saw his limousine pull into the driveway,
saw the flailing of a pair
of shapely legs in the
back seat, heard the
euphoric squealing and
"Boop boop a doop!"

Olive stood at the window in the dark
and waited for him.
She heard the limo leave
as he instructed his chauffeur 
to take the slut home.

When he walked in the door
she turned on the lights and saw
his face, all covered with
lipstick.  She grabbed
his walking stick and hit
him with it repeatedly
until his shell cracked and,
with her size 15 shoes, stomped on his nuts
until they were nothing but crumbs.

She packed a bag and left the house,
vowing never to return.
She always loved the night
but now not even the
chill foggy air could cool her rage. — Jeff Barnes


He called her Luna
because he loved those nights
when she would break through
the reflection of the moon
shining on the water.

He stood by the cliff’s edge
and waited for her every night,
but the nights when the water reflected the full moon
were his favorites,
the nights when she left her sunken ship
and came upward through the darkness
and broke through the surface,
seeming to shatter the moon,
sending shards rippling in every direction.

He called her Luna
and that was fine with her.
She liked the way it sounded
and enjoyed having a new name
as she had long since forgotten
her original one.

He stood by the cliff’s edge
and saw her every night for years
as he aged and she never did,
until one night when she saw him
shatter the image of the moon,
not coming up from the water
but going down into it,
jumping from the cliff and sinking
down to her.

Now, on certain nights,
they leave the blackwater rooms
of her ship and, looking
through the waves above them,
enjoy together the
wobbly dance of the moon. — Jeff Barnes

Rachel and the Eggmen

Days pass slowly for the eggmen.
Rachel’s bedroom looks distorted
as they see it through their glass shells.

There are no angles.
Everything is rounded.
The walls curve up to the ceiling
and down to the floor.

The older ones
have long ago forgotten
how they ended up here,

forgotten when they saw Rachel
for the first time
and time stopped,

and how they were subsumed,
disappearing from their world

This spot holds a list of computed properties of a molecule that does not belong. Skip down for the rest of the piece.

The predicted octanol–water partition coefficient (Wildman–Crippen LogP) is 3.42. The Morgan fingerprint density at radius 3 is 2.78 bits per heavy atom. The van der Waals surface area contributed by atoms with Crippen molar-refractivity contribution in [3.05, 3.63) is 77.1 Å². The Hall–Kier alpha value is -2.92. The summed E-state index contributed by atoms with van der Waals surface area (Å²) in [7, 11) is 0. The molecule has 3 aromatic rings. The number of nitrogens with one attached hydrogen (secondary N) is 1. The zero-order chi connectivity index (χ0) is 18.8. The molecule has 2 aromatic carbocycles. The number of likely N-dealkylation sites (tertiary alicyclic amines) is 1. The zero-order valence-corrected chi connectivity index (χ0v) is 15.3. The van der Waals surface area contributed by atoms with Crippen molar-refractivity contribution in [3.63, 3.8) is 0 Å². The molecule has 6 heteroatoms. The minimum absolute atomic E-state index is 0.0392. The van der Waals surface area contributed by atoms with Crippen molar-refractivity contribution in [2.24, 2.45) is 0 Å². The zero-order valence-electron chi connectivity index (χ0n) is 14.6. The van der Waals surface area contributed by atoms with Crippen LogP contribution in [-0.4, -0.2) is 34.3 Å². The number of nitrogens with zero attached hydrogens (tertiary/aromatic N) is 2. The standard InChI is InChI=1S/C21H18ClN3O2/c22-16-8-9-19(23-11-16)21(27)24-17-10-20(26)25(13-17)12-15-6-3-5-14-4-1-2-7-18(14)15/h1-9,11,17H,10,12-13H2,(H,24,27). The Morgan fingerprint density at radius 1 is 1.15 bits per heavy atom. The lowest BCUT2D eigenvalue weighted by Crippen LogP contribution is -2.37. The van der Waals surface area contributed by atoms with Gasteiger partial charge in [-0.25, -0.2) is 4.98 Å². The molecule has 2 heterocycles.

into hers, how she took them
into her essence,

distilled their being
into teardrops
that ran down her face
and formed tiny glass eggs

which she put on a shelf
with the rest of her collection.

When she is sad
she goes into her bedroom
and picks them up.
She looks at them in their glass shells
and it makes her smile to see them so distorted,
like faces in funhouse mirrors. — Jeff Barnes


The baby cups his mouth over his mother’s breast
and breathes deeply,
inhaling the smoke that will sustain him
until he can be weaned
and feed, like the others,
on the dirt
and the remnants of petrified trees.

The descendants of the human race
feed on the Earth
like maggots on a corpse.
Nourished by toxins,
they thrive and propagate. 

They are as far removed
from us as their
descendants will be
from them,
as far removed as we are
from the dinosaurs. — Jeff Barnes

Her Eyes Keep Their Secrets

Her eyes keep their secrets.
At the end of the day
you might mistake them
for dormer windows,
their glass reflecting the pink sunset sky.

Her voice calls subtly
from a balcony
set back from the street,
nearly concealed by trees.
You might mistake it for the wind.

If you approach her carelessly
you may be surprised when,
from suddenly opened shutters
her hands reach out for you.

If you enter her front door
she will have you at her leisure
until she releases your essence
and lets it dissipate.
One might mistake it for rising smoke.

Scattered mounds reach back
from the overgrown garden
to the woods,
all of them unmarked.
She likes to keep things anonymous. — Jeff Barnes